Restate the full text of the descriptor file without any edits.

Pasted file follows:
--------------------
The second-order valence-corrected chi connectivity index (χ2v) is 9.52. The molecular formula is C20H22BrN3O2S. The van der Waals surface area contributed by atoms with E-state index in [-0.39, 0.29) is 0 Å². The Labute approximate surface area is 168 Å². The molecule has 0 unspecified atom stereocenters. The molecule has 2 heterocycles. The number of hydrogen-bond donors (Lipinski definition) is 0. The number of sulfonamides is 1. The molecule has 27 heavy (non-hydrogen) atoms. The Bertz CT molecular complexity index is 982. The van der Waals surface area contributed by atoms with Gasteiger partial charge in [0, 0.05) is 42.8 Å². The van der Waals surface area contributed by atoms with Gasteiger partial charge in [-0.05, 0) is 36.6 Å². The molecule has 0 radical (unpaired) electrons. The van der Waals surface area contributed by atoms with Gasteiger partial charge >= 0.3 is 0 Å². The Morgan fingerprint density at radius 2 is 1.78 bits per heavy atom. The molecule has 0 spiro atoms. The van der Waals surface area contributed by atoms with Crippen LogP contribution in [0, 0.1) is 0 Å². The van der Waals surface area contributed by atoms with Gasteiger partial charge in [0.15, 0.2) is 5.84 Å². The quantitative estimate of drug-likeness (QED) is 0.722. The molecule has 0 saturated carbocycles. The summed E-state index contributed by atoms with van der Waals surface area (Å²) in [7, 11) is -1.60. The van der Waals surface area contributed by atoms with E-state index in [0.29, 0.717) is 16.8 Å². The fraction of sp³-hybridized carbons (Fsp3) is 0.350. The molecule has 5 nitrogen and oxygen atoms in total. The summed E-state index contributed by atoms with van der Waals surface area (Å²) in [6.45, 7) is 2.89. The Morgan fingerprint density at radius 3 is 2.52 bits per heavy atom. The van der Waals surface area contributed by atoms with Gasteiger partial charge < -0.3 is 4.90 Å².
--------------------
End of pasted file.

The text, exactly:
The second-order valence-corrected chi connectivity index (χ2v) is 9.52. The molecular formula is C20H22BrN3O2S. The van der Waals surface area contributed by atoms with E-state index in [-0.39, 0.29) is 0 Å². The Labute approximate surface area is 168 Å². The molecule has 0 unspecified atom stereocenters. The molecule has 2 heterocycles. The number of hydrogen-bond donors (Lipinski definition) is 0. The number of sulfonamides is 1. The molecule has 27 heavy (non-hydrogen) atoms. The Bertz CT molecular complexity index is 982. The van der Waals surface area contributed by atoms with Gasteiger partial charge in [0, 0.05) is 42.8 Å². The van der Waals surface area contributed by atoms with Gasteiger partial charge in [-0.05, 0) is 36.6 Å². The molecule has 0 radical (unpaired) electrons. The van der Waals surface area contributed by atoms with Gasteiger partial charge >= 0.3 is 0 Å². The Morgan fingerprint density at radius 2 is 1.78 bits per heavy atom. The molecule has 0 spiro atoms. The van der Waals surface area contributed by atoms with Crippen LogP contribution in [0, 0.1) is 0 Å². The van der Waals surface area contributed by atoms with Gasteiger partial charge in [0.15, 0.2) is 5.84 Å². The quantitative estimate of drug-likeness (QED) is 0.722. The molecule has 0 saturated carbocycles. The summed E-state index contributed by atoms with van der Waals surface area (Å²) in [7, 11) is -1.60. The van der Waals surface area contributed by atoms with E-state index in [0.29, 0.717) is 16.8 Å². The fraction of sp³-hybridized carbons (Fsp3) is 0.350. The molecule has 5 nitrogen and oxygen atoms in total. The summed E-state index contributed by atoms with van der Waals surface area (Å²) in [6.45, 7) is 2.89. The Morgan fingerprint density at radius 3 is 2.52 bits per heavy atom. The van der Waals surface area contributed by atoms with Gasteiger partial charge < -0.3 is 4.90 Å².